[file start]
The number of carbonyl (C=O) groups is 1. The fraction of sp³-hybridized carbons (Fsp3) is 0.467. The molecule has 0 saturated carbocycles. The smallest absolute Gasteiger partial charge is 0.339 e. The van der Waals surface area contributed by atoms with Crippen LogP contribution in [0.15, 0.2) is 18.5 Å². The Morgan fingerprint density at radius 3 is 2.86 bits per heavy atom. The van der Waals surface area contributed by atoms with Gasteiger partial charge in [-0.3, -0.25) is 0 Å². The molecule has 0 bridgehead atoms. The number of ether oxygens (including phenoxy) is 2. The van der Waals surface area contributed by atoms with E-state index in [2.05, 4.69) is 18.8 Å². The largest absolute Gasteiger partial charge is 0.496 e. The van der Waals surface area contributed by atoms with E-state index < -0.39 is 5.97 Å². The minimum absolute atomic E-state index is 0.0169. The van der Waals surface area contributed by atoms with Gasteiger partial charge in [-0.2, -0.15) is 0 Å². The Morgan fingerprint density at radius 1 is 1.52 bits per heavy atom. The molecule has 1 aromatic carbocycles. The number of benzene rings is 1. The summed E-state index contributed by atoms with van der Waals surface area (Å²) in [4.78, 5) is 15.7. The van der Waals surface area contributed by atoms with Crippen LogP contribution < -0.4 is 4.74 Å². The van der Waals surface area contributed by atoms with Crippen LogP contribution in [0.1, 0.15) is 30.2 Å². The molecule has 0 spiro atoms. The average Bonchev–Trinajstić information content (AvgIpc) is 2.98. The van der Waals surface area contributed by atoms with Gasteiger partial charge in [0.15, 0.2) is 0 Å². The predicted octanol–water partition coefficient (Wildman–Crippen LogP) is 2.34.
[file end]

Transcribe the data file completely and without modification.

The number of carbonyl (C=O) groups is 1. The fraction of sp³-hybridized carbons (Fsp3) is 0.467. The molecule has 0 saturated carbocycles. The smallest absolute Gasteiger partial charge is 0.339 e. The van der Waals surface area contributed by atoms with Crippen LogP contribution in [0.15, 0.2) is 18.5 Å². The Morgan fingerprint density at radius 3 is 2.86 bits per heavy atom. The van der Waals surface area contributed by atoms with Gasteiger partial charge in [-0.3, -0.25) is 0 Å². The molecule has 0 bridgehead atoms. The number of ether oxygens (including phenoxy) is 2. The van der Waals surface area contributed by atoms with E-state index in [2.05, 4.69) is 18.8 Å². The largest absolute Gasteiger partial charge is 0.496 e. The van der Waals surface area contributed by atoms with E-state index < -0.39 is 5.97 Å². The minimum absolute atomic E-state index is 0.0169. The van der Waals surface area contributed by atoms with Gasteiger partial charge in [-0.2, -0.15) is 0 Å². The Morgan fingerprint density at radius 1 is 1.52 bits per heavy atom. The molecule has 1 aromatic carbocycles. The number of benzene rings is 1. The summed E-state index contributed by atoms with van der Waals surface area (Å²) in [4.78, 5) is 15.7. The van der Waals surface area contributed by atoms with Crippen LogP contribution < -0.4 is 4.74 Å². The van der Waals surface area contributed by atoms with Crippen LogP contribution in [0.1, 0.15) is 30.2 Å². The molecule has 0 spiro atoms. The average Bonchev–Trinajstić information content (AvgIpc) is 2.98. The van der Waals surface area contributed by atoms with Gasteiger partial charge in [0.15, 0.2) is 0 Å². The predicted octanol–water partition coefficient (Wildman–Crippen LogP) is 2.34.